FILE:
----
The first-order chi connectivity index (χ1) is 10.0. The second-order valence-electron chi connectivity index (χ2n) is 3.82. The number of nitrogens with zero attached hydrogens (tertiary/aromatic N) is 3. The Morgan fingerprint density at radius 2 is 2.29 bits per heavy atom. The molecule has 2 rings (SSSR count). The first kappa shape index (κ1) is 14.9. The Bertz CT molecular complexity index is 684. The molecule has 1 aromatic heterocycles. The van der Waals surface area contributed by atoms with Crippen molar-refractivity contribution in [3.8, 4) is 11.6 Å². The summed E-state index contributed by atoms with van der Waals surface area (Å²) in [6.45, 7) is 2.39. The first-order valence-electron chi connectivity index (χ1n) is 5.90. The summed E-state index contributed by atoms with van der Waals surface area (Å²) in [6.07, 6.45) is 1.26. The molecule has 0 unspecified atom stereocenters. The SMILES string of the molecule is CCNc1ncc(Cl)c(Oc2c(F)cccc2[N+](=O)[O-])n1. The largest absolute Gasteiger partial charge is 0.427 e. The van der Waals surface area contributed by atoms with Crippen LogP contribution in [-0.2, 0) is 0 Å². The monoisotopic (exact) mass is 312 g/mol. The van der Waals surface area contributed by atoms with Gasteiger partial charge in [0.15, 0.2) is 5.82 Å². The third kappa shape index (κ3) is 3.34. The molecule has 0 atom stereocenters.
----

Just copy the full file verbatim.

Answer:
The first-order chi connectivity index (χ1) is 10.0. The second-order valence-electron chi connectivity index (χ2n) is 3.82. The number of nitrogens with zero attached hydrogens (tertiary/aromatic N) is 3. The Morgan fingerprint density at radius 2 is 2.29 bits per heavy atom. The molecule has 2 rings (SSSR count). The first kappa shape index (κ1) is 14.9. The Bertz CT molecular complexity index is 684. The molecule has 1 aromatic heterocycles. The van der Waals surface area contributed by atoms with Crippen molar-refractivity contribution in [3.8, 4) is 11.6 Å². The summed E-state index contributed by atoms with van der Waals surface area (Å²) in [6.45, 7) is 2.39. The first-order valence-electron chi connectivity index (χ1n) is 5.90. The summed E-state index contributed by atoms with van der Waals surface area (Å²) in [6.07, 6.45) is 1.26. The molecule has 0 unspecified atom stereocenters. The SMILES string of the molecule is CCNc1ncc(Cl)c(Oc2c(F)cccc2[N+](=O)[O-])n1. The largest absolute Gasteiger partial charge is 0.427 e. The van der Waals surface area contributed by atoms with Crippen LogP contribution in [-0.2, 0) is 0 Å². The monoisotopic (exact) mass is 312 g/mol. The van der Waals surface area contributed by atoms with Gasteiger partial charge in [0.15, 0.2) is 5.82 Å². The third kappa shape index (κ3) is 3.34. The molecule has 0 atom stereocenters.